In June 1980 Daza met Aquino again about a month after Marcos let the latter leave the country to undergo a heart surgery in Texas. After getting a call from Aquino to inform him that he was in San Francisco, California, Daza, who was staying in Los Angeles, flew to meet him.
“He was in high spirits as usual,” he said of Aquino, describing him as a talkative man. “You’re lucky if he talked 80 percent of the time and you got 20 percent. Usually it’s 90 to 10.”
“I said to him: ‘At least Marcos allowed you to leave’,” Daza recalled.
But Aquino’s response surprised him.
“He told me: ‘Well, he had to. If something happens to me while in detention, the whole world will say he got rid of me’.”
Daza noted that at the time a military commission had already found Aquino guilty of murder, subversion, and illegal possession of weapons charges and had sentenced him to death. But the sentence was never carried out as Aquino was too politically important.
“He was telling me that Marcos let him go not for Ninoy’s interest but to advance his own,” Daza said.
“So, I asked him: ‘What will you do now?’” he recalled. “Ninoy said it would depend on the situation. ‘If I’m needed there, I’ll go back. But if I’m of better use here, then I’ll stay.’ In the end he decided to stay.”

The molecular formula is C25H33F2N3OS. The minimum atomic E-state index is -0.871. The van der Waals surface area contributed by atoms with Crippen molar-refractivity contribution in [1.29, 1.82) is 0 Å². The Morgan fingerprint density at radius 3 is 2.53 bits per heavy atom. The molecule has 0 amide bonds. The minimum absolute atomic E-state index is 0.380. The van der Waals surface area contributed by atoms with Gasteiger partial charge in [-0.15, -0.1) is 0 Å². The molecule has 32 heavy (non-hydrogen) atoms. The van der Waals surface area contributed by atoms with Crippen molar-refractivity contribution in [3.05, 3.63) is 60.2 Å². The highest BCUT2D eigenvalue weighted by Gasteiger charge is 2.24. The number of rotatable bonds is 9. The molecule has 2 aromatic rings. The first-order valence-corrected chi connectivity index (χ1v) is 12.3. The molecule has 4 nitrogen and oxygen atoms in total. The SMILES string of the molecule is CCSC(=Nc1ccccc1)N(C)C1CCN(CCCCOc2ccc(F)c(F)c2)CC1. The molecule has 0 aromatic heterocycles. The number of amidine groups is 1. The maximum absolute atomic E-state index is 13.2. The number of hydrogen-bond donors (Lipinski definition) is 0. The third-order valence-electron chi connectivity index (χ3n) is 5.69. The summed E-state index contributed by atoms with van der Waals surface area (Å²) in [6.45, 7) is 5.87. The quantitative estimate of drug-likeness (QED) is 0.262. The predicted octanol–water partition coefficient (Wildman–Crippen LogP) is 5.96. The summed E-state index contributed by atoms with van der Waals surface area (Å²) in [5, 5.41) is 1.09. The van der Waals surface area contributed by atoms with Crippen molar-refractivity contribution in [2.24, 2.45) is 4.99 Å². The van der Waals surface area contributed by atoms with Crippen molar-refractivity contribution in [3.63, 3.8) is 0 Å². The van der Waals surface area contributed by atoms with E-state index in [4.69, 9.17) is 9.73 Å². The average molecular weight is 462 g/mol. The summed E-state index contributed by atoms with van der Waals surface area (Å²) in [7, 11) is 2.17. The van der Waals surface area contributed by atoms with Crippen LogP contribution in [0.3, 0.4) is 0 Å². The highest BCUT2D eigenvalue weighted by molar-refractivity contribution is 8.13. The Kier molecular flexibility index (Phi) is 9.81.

But that decision would change in a matter of three years.
Determined to return to the Philippines
Daza said his last meeting with Aquino came only days before the latter made his tragic homecoming to the Philippines on Aug. 21,1983, when he was shot on the tarmac of the Manila International Airport (now the Ninoy Aquino International Airport), shocking the world and setting the stage for the eventual downfall of the Marcos regime.
The meeting was in the old Ambassador Hotel in Los Angeles with Aquino’s friends – Commo. Ramon Alcaraz, the late World War II hero who fought against the Marcos dictatorship, and businessman Manuel Leelin.
“We booked a room and we had a long talk. As he was leaving the room, we were persuading him not to come back. ‘Why would you return? It’s not safe’,” he recalled.
But the exiled leader said: “No, I’m needed there… I’d like to be there to do something, to prevent a takeover by [First Lady] Imelda [Marcos] and [Armed Forces chief Gen. Fabian] Ver.”
Daza recalled going up to Aquino and whispering: “Ninoy, sama ako sa ‘yo [Let me join you].” Aquino said no. “Just stay here. No harm will happen to me.”
But as though reconsidering his words, the senator added: “If something does happen to me, go back home. Continue the work, continue what we’re doing.”
Aquino’s remark proved prophetic. “When he was killed on the tarmac, I was haunted by his words to me,” Daza said.
Daza returned to the Philippines two years later, on Aug. 12, 1985, a few months before the peaceful Edsa uprising in February 1986, which was led by Aquino’s widow Corazon Aquino, that restored democracy.
“Our motherland is in her darkest hour,” Daza was quoted by a wire report as saying upon landing in Manila.
The next day, Daza was promptly arrested by authorities on charges of subversion, homicide, and arson in connection with his alleged involvement in the anti-Marcos Light-a-Fire Movement.
“But that’s another story,” he said with a laugh.
Today, Daza walks on familiar territory in the 17th Congress. He’s still in the Liberal Party, he’s still in the opposition, and he’s still facing off with an iron-fisted President. /atm